Having a good knowledge of the various types of business structures is important before setting up a business. It helps you determine which structure would best fit your business and enable it to scale quickly and fulfill its potentials.
Here, we examine two key ways to structure your operations to protect your business from liability: the DBA and the LLC.
A limited liability company, unlike a sole proprietorship, is a legally distinct company from the personality of the founder(s). By the way, the ‘owner(s)’ of an LLC are referred to as members.
These members are not personally liable for the company’s liabilities, such as debt. After all, the company is a distinct person in the eyes of the law. This makes LLCs similar to corporations but unlike the latter, LLCs enjoy a more flexible tax structure.
Practically, an LLC is a hybrid structure. Unlike C corporations where the company pays tax as do the owners on their income. LLCs can choose to pay taxes or not. Although, if the company does not, the members would still report the company’s profit or loss in their personal tax returns. Some of the biggest companies in the US are LLCs, including Google (which was formerly a corporation).
Because of the flexibility of requirements of an LLC, the members can be individuals, partnerships, corporations, or even another LLC. likewise, unlike sole proprietorships, members don’t have to be citizens of or even residents in the United States.
Notwithstanding the flexibility in the LLC structure, LLC formation requires extensive paperwork, as against sole proprietorships and DBA filings. The Articles of Organization are the main legal documents required.
Besides basic information about the business and its owners (members), the Articles also include the nature of the business, statement of purpose, details of a registered agent, etc. A supporting document, the Operating Agreement, determines the equity and management structure.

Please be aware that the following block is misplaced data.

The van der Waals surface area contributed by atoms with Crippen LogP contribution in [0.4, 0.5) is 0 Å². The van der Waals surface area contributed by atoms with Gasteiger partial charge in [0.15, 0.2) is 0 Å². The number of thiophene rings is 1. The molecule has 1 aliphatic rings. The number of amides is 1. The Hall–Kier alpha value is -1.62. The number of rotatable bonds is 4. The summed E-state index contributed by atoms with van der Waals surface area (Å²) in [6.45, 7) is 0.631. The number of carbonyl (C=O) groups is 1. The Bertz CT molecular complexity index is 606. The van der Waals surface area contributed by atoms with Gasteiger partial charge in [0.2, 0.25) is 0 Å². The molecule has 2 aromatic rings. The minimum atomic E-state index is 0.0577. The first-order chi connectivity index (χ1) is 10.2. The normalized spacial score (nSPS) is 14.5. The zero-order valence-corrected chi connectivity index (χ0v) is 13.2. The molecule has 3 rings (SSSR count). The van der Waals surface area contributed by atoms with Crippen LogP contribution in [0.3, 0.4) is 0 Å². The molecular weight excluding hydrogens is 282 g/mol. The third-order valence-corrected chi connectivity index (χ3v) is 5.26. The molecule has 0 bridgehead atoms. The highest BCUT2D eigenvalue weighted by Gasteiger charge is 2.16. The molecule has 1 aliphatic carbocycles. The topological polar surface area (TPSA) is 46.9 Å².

Benefits of an LLC
- Limited liability. This is the main benefit LLCs offer. Business owners cannot be personally responsible for the company’s debt and other liabilities as it is a separate legal entity. Even if the business goes bankrupt, the member(s)’ assets remain secured.
- Flexibility. Being a hybrid type of company, LLCs are allowed a lot of flexibility in how the business is actually structured. In fact, LLCs can determine how they want to file their taxes with the government.
- Tax expenses reduction. Business owners (LLC members) are not subject to double taxation. C corporations must file taxes separately and also have their owners file taxes that include their income from the corporation.
- Investment. LLCs are attractive to foreign investors because company members don’t have to be residents or citizens. Besides, members can, unlike in a partnership, get involved in the running of the business without risking their limited liability privilege.
- Simplicity. LLCs require much less formality and paperwork than corporations, which must have a board of directors, shareholders meetings, proportional income distribution according to shares held, etc.
Limitations of an LLC
- An LLC does not enjoy perpetuity in the way corporations do. An LLC may be automatically dissolved if a member dies or becomes bankrupt, especially when the Operating Agreement does not specify what happens in case any of the events occur. What LLCs enjoy is closer to indefiniteness than perpetuity. In any case, these regulations vary by state laws.